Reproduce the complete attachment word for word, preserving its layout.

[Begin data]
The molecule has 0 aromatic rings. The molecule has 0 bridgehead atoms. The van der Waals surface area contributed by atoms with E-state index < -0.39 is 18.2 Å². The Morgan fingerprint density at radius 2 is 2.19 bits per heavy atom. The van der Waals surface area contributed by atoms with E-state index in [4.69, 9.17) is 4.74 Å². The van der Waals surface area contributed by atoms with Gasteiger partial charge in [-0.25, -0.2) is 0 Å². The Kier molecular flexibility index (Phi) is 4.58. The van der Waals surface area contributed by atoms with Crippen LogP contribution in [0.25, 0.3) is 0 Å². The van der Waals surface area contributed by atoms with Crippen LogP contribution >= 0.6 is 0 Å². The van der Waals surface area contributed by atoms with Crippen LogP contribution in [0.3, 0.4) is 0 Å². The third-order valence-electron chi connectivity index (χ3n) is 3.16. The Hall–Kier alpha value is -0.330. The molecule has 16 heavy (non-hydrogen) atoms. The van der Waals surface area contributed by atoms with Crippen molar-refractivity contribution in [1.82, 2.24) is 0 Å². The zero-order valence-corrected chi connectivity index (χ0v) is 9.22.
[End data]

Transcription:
The molecule has 0 aromatic rings. The molecule has 0 bridgehead atoms. The van der Waals surface area contributed by atoms with E-state index < -0.39 is 18.2 Å². The Morgan fingerprint density at radius 2 is 2.19 bits per heavy atom. The van der Waals surface area contributed by atoms with E-state index in [4.69, 9.17) is 4.74 Å². The van der Waals surface area contributed by atoms with Gasteiger partial charge in [-0.25, -0.2) is 0 Å². The Kier molecular flexibility index (Phi) is 4.58. The van der Waals surface area contributed by atoms with Crippen LogP contribution in [0.25, 0.3) is 0 Å². The van der Waals surface area contributed by atoms with Crippen LogP contribution >= 0.6 is 0 Å². The van der Waals surface area contributed by atoms with Crippen LogP contribution in [0.3, 0.4) is 0 Å². The third-order valence-electron chi connectivity index (χ3n) is 3.16. The Hall–Kier alpha value is -0.330. The molecule has 16 heavy (non-hydrogen) atoms. The van der Waals surface area contributed by atoms with Crippen molar-refractivity contribution in [1.82, 2.24) is 0 Å². The zero-order valence-corrected chi connectivity index (χ0v) is 9.22.